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Marks of His Wounds: Gender Politics and Bodily Resurrection
by:Beth Felker Jones
It is a central tenet of Christian theology that we will be resurrected in our bodies at the last day. But we have been conditioned, writes Beth Felker Jones, to think of salvation as being about anything but the body. We think that what God wants for us has to do with our thoughts, our hearts, or our interior relationships. In popular piety and academic...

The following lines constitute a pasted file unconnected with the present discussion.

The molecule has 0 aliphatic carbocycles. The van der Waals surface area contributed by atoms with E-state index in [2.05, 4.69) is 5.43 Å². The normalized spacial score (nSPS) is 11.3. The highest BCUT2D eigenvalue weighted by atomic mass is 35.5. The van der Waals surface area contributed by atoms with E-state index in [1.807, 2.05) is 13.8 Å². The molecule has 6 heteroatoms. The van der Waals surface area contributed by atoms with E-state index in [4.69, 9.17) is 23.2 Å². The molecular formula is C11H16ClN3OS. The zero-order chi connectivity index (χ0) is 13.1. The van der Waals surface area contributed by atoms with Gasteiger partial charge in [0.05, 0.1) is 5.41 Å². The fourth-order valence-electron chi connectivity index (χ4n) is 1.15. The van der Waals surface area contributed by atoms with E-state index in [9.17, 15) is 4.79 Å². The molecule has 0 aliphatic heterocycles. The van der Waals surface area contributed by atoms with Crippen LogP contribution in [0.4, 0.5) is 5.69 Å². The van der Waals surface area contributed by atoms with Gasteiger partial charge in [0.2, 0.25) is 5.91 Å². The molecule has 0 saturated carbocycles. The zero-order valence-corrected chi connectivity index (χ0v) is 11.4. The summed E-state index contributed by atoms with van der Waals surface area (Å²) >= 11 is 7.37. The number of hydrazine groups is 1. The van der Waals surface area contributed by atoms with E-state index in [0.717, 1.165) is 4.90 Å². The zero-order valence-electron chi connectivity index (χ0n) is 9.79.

It is a central tenet of Christian theology that we will be resurrected in our bodies at the last day. But we have been conditioned, writes Beth Felker Jones, to think of salvation as being about anything but the body. We think that what God wants for us has to do with our thoughts, our hearts, or our interior relationships. In popular piety and academic theology alike, strong spiritualizing tendencies influence our perception of the body. Historically, some theologians have denigrated the body as an obstacle to sanctification. This notion is deeply problematic for feminist ethics, which centers on embodiment. Jones's purpose is to devise a theology of the body that is compatible with feminist politics. Human creatures must be understood as psychosomatic unities, she says, on analogy with the union of Christ's human and divine natures. She offers close readings of Augustine and Calvin to find a better way of speaking about body and soul that is consonant with the doctrine of bodily resurrection. She addresses several important questions: What does human psychosomatic unity imply for the theological conceptualization of embodied difference, especially gendered difference? How does embodied hope transform our present bodily practices? How does God's momentous "yes" to the body, in the Incarnation, both judge and destroy the corrupt ways we have thought, produced, constructed, and even broken bodies in our culture, especially bodies marked by race and gender?Jones's book articulates a theology of human embodiment in light of resurrection doctrine and feminist political concerns. Through reading Augustine and Calvin, she points to resources for understanding the body in a way that coheres with the doctrine of the resurrection of the flesh. Jones proposes a grammar in which human psychosomatic unity becomes the conceptual basis for sanctification. Using gender as an illustration, she interrogates the difference resurrection doctrine makes for holiness. Because death has been overcome in Christ's resurrected body, human embodiment can bear witness to the Triune God. The bodily resurrection makes sense of our bodies, of what they are and what they are for.
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